Technology and the role of company secretaries: in a chat with Natasha Jamal

This week we chatted with Natasha Jamal, Assistant Company Secretary at Smith & Nephew plc. She is responsible for day to day liaison with shareholders, suppliers and department customers as well as global company secretarial compliance with local entities. She also acts as Secretary to one of the Smith & Nephew plc Board Committees.

Prior to Smith & Nephew, Natasha worked within GlaxoSmithKline plc’s company secretarial department in the Plc & Shareholder services team. She initially started in the profession as a Trainee on the TMF Corporate Secretarial Graduate scheme in 2012.

Over recent years, how have changing regulatory environments impacted the work effort required in company secretarial functions (e.g. GDPR)?

Even in my relatively short career, I have certainly seen first-hand how the evolving regulatory landscape has impacted the company secretarial function. Notwithstanding the function of the Company Secretary varying from organisation and industry, I believe the increase in regulations has certainly led to an increased workload for the profession. A prime example being the implementation of the Market Abuse Regulation. Company Secretariat need to continually be abreast on the changing environment so that it can establish which changes will (directly) affect the company and provide the Board and organisation with the support it needs to meet and adhere to such to ensure compliance.

How do you think emerging technologies such as AI and blockchain will impact the role of governance professionals like yourself in the future?

I think even with movement in the form of virtual meetings and electronic software, the real impact of AI and blockchain technologies remains to be truly seen in the company secretarial field. I myself have had little involvement in the more innovative elements, which appear to remain in an embryonic state but think that as the technologies continue to evolve over time and are of widespread use it will certainly provide an opportunity for Company Secretariats to gain efficiencies, particularly around some of the more administrative aspects of the function. However, it will certainly be interesting to see how AI and blockchain or other evolving technologies have, if any, impact on the Company Secretariat’s advisory and strategic functions.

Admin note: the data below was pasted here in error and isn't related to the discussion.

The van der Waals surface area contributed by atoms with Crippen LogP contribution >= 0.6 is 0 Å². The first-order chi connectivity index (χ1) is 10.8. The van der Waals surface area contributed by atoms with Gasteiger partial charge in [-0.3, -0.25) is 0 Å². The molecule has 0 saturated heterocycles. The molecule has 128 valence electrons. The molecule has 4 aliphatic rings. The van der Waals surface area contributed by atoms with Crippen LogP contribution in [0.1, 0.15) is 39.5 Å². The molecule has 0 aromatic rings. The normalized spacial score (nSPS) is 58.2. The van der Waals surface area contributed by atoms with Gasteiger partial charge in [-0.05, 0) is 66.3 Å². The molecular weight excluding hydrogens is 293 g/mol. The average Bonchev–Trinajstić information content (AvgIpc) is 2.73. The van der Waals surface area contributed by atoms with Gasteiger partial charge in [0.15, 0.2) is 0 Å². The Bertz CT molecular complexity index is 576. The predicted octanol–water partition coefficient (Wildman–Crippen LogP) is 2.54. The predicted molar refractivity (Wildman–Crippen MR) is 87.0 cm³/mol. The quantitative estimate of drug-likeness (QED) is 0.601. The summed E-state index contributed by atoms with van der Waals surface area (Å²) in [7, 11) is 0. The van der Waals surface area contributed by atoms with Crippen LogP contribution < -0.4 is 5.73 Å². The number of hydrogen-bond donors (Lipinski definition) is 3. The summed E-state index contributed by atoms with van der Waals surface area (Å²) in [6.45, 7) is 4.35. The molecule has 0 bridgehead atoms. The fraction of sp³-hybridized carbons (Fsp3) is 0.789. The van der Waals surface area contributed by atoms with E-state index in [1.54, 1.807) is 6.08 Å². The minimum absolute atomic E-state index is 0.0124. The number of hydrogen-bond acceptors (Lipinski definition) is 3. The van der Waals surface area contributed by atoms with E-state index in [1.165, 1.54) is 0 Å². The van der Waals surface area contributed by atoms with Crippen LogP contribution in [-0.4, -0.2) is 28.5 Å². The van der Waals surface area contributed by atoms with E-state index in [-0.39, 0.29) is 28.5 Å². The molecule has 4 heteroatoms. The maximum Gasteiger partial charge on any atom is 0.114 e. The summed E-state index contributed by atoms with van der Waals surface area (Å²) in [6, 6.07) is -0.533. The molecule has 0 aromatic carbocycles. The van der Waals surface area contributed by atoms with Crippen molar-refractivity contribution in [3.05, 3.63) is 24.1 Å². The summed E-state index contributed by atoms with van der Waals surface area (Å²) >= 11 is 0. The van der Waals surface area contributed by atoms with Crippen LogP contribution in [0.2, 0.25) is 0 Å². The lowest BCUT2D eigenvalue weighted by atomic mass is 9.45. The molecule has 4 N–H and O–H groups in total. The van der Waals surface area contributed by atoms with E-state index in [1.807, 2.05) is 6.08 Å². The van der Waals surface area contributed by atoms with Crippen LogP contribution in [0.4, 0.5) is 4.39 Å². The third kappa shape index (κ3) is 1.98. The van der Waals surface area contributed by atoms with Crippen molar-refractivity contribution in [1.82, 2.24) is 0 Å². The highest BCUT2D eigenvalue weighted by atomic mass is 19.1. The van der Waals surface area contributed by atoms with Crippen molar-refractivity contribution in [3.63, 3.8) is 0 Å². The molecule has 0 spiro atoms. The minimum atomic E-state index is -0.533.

Do you think that board members fully understand the company secretary's role?

I think a sign of a good Company Secretary is one who is accustomed to providing an administrative, strategic and advisory function from the background. An excellent Company Secretary is able to fulfil this but also pro-actively voices and demonstrates the work they have undertaken, on an ongoing basis, to convey the importance of the role and the value it brings to an organisation. Given the close working relationship between board members and the Company Secretary, I think board members are aware of a Company Secretary’s full role including the work undertaken ‘behind the scenes’ but think there is more to be done in improving the understanding of the role by Senior Executives and by those outside of the profession.  

What do think is the main barrier to good corporate governance?

There are many barriers to good corporate governance, which I believe vary between organisations and industries but generally speaking I think one of the main barriers is the approach of ‘one size fits all’ and the continuing use of an initially agreed framework without continually evaluating whether it remains the right one over time. The landscape for companies is ever evolving and I think the corporate governance framework in place needs to reflect this.  

There's a lot of talk around diversity in the boardroom, also beyond gender. What are your thoughts on this?

I think diversity is key to any organisation, at all levels not just the boardroom and so it is great that progress has been made in terms of identifying other factors, which contribute towards creating diversity beyond gender. I do however think it is paramount that an individual’s skills and merits are the primary factors that sees them as ‘the best person for the job’ and therefore appointed rather than any form of diversity tick box exercise being implemented.